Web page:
May 15, 2019
Program for Deliberative Democracy Explores the Issue of Abortion in America
Robert Cavalier, director of Carnegie Mellon University’s Program for Deliberative Democracy and emeritus professor of philosophy, along with Heidi E. Grunwald, director of Temple University’s Institute for Survey Research and deputy director of the Center for Public Health Law Research, presented results from a cross-state Deliberative Forum on the Issue of Abortion in America, with a focus on state regulations of clinics, before the Pennsylvania Women’s Health Caucus on Monday, May 13.
On Tuesday, May 14, the Pennsylvania State House passed legislation (House Bill 321) that would prevent terminations of pregnancies if based on the diagnosis of Down syndrome.
Cavalier and Grunwald are available for interviews. Contact Abby Simmons at 412-268-6094.
About the Deliberative Forums
Two Deliberative Forums on the Issue of Abortion in America were held in October 2018 at Carnegie Mellon and Temple universities. Recruited community participants received information packets regarding the issue beforehand and then engaged in moderated discussions. The conversations and a Q&A with expert panelists included a focus on state regulations of clinics.
The Deliberative Forums explored Pennsylvania House Bill 2050, which was removed from the table by the Senate during the 2017-2018 Regular Session.
“It is crucial to note that House Bill 2050 would ‘prohibit aborting a child due solely to a prenatal diagnosis that the unborn child has Down syndrome,’” Cavalier said. “Exit surveys indicated participants had concerns with the bill, recognizing that such decisions are complex, involving a host of factors, and that enforcement of this kind of law would be problematic.”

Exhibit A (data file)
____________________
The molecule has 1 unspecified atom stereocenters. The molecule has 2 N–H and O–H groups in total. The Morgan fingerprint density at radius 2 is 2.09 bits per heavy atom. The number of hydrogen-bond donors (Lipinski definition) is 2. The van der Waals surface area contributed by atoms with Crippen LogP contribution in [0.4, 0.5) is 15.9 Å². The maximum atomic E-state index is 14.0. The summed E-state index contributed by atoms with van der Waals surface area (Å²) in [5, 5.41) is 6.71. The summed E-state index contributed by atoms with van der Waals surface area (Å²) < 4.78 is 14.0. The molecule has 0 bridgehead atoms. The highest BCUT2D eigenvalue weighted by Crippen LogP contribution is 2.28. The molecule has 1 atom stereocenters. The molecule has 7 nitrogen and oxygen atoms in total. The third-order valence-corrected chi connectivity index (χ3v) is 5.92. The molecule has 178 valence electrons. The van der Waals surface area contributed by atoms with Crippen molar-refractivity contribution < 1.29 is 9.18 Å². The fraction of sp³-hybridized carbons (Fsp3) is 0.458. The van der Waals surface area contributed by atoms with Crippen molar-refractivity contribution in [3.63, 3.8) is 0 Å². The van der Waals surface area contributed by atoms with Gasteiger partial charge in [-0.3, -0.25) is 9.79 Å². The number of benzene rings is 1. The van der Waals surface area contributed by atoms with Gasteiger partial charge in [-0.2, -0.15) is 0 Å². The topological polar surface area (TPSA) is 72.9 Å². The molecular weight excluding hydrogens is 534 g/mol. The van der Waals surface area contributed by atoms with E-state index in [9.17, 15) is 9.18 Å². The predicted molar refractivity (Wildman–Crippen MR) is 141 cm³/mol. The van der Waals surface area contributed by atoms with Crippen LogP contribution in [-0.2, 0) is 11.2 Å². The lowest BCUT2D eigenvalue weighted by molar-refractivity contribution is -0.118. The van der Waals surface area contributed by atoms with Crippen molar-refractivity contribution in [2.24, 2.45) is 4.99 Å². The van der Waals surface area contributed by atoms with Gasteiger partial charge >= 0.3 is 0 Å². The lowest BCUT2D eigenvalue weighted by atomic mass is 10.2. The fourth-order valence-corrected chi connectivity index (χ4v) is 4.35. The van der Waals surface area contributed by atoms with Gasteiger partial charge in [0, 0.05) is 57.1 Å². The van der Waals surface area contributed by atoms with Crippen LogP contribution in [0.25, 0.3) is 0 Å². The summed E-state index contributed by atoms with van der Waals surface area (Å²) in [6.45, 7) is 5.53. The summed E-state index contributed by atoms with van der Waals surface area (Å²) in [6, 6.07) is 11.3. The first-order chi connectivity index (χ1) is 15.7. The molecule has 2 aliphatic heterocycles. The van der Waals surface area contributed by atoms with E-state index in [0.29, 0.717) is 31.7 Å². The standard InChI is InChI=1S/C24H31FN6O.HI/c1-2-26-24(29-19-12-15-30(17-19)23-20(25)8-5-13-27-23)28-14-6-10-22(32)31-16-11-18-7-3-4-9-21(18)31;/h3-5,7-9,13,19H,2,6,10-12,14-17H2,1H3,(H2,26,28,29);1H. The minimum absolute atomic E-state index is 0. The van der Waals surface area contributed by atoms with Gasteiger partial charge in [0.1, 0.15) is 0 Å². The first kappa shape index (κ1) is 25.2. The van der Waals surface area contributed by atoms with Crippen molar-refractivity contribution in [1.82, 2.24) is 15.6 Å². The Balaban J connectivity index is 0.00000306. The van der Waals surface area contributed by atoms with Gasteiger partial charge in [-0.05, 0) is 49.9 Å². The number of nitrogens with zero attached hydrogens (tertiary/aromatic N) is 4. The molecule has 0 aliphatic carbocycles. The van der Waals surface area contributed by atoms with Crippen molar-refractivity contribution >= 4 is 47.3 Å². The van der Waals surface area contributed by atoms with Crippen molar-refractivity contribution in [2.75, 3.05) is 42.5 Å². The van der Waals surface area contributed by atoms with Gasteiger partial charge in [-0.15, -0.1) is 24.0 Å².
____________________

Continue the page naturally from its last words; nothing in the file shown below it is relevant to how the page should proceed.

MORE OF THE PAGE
An analysis of exit survey responses indicated approximately 23 percent of participants supported the House Bill 2050 while almost 50 percent opposed it.
“Several of the Deliberative Forum survey comments apply just as clearly to HB 321 as they did to HB 2050,” said Cavalier. “Participants noted that it is still a matter of family choice, and it’s not the role of the legislators to take that choice away.”
The process of conducting Deliberative Forums helps to improve public decision-making.
“Our experience in developing these kinds of events convinces us that we cannot only address this issue in a civil and constructive manner, but that the very process of informed, well-structured conversations itself demonstrates the advantages of a more deliberative, less divisive democracy,” Cavalier said.
More information on the forum
Pictured above: Participants gather at Temple University Oct. 6, 2018, for a Deliberative Forum on the Issue of Abortion in America.